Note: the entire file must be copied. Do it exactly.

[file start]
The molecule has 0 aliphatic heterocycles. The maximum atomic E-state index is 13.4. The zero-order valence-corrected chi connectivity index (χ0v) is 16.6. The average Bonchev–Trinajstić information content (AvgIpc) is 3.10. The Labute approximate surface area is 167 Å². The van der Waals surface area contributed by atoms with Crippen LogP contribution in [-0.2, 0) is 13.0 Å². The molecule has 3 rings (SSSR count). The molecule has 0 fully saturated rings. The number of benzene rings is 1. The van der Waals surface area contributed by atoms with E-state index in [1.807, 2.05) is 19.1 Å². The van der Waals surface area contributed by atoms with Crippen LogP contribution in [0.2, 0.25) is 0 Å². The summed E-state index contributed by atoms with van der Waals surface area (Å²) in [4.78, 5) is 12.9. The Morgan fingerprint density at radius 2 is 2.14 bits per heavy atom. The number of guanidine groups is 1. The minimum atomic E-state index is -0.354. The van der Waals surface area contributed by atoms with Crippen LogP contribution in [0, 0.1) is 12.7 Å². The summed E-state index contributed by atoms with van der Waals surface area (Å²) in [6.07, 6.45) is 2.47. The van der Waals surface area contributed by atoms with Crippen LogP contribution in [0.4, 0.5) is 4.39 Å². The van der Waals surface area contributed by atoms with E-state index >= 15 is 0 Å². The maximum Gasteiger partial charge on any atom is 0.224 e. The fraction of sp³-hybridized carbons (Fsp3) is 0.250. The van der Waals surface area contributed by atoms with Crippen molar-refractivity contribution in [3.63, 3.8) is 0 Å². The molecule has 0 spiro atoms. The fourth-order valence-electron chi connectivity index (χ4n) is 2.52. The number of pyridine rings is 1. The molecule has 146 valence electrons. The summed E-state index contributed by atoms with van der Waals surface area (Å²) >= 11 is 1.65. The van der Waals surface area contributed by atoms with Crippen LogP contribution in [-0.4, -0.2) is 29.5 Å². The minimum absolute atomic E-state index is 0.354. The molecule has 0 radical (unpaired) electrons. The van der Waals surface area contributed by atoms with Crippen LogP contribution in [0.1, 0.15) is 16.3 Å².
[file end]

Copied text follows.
The molecule has 0 aliphatic heterocycles. The maximum atomic E-state index is 13.4. The zero-order valence-corrected chi connectivity index (χ0v) is 16.6. The average Bonchev–Trinajstić information content (AvgIpc) is 3.10. The Labute approximate surface area is 167 Å². The van der Waals surface area contributed by atoms with Crippen LogP contribution in [-0.2, 0) is 13.0 Å². The molecule has 3 rings (SSSR count). The molecule has 0 fully saturated rings. The number of benzene rings is 1. The van der Waals surface area contributed by atoms with E-state index in [1.807, 2.05) is 19.1 Å². The van der Waals surface area contributed by atoms with Crippen LogP contribution in [0.2, 0.25) is 0 Å². The summed E-state index contributed by atoms with van der Waals surface area (Å²) in [4.78, 5) is 12.9. The Morgan fingerprint density at radius 2 is 2.14 bits per heavy atom. The number of guanidine groups is 1. The minimum atomic E-state index is -0.354. The van der Waals surface area contributed by atoms with Crippen LogP contribution in [0, 0.1) is 12.7 Å². The summed E-state index contributed by atoms with van der Waals surface area (Å²) in [6.07, 6.45) is 2.47. The van der Waals surface area contributed by atoms with Crippen LogP contribution in [0.4, 0.5) is 4.39 Å². The van der Waals surface area contributed by atoms with E-state index >= 15 is 0 Å². The maximum Gasteiger partial charge on any atom is 0.224 e. The fraction of sp³-hybridized carbons (Fsp3) is 0.250. The van der Waals surface area contributed by atoms with Crippen molar-refractivity contribution in [3.63, 3.8) is 0 Å². The molecule has 0 spiro atoms. The fourth-order valence-electron chi connectivity index (χ4n) is 2.52. The number of pyridine rings is 1. The molecule has 146 valence electrons. The summed E-state index contributed by atoms with van der Waals surface area (Å²) >= 11 is 1.65. The van der Waals surface area contributed by atoms with Crippen LogP contribution in [-0.4, -0.2) is 29.5 Å². The minimum absolute atomic E-state index is 0.354. The molecule has 0 radical (unpaired) electrons. The van der Waals surface area contributed by atoms with Crippen LogP contribution in [0.1, 0.15) is 16.3 Å².